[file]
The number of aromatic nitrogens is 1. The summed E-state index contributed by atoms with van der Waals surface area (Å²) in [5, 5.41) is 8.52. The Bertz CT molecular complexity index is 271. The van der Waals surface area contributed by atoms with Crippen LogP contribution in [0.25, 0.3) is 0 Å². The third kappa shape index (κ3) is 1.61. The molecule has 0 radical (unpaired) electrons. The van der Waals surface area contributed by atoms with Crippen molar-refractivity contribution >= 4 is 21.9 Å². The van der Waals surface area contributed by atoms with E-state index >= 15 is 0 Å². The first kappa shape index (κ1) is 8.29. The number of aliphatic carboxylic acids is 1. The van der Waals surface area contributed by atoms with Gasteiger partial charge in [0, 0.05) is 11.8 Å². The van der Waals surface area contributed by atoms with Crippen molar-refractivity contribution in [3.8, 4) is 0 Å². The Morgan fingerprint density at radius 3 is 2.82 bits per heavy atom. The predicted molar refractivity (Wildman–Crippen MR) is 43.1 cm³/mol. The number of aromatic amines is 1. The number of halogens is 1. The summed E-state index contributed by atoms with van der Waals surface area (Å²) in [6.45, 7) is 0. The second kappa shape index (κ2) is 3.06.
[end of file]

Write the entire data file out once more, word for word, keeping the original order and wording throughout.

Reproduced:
The number of aromatic nitrogens is 1. The summed E-state index contributed by atoms with van der Waals surface area (Å²) in [5, 5.41) is 8.52. The Bertz CT molecular complexity index is 271. The van der Waals surface area contributed by atoms with Crippen LogP contribution in [0.25, 0.3) is 0 Å². The third kappa shape index (κ3) is 1.61. The molecule has 0 radical (unpaired) electrons. The van der Waals surface area contributed by atoms with Crippen molar-refractivity contribution >= 4 is 21.9 Å². The van der Waals surface area contributed by atoms with E-state index >= 15 is 0 Å². The first kappa shape index (κ1) is 8.29. The number of aliphatic carboxylic acids is 1. The van der Waals surface area contributed by atoms with Gasteiger partial charge in [0, 0.05) is 11.8 Å². The van der Waals surface area contributed by atoms with Crippen molar-refractivity contribution in [3.8, 4) is 0 Å². The Morgan fingerprint density at radius 3 is 2.82 bits per heavy atom. The predicted molar refractivity (Wildman–Crippen MR) is 43.1 cm³/mol. The number of aromatic amines is 1. The number of halogens is 1. The summed E-state index contributed by atoms with van der Waals surface area (Å²) in [6.45, 7) is 0. The second kappa shape index (κ2) is 3.06.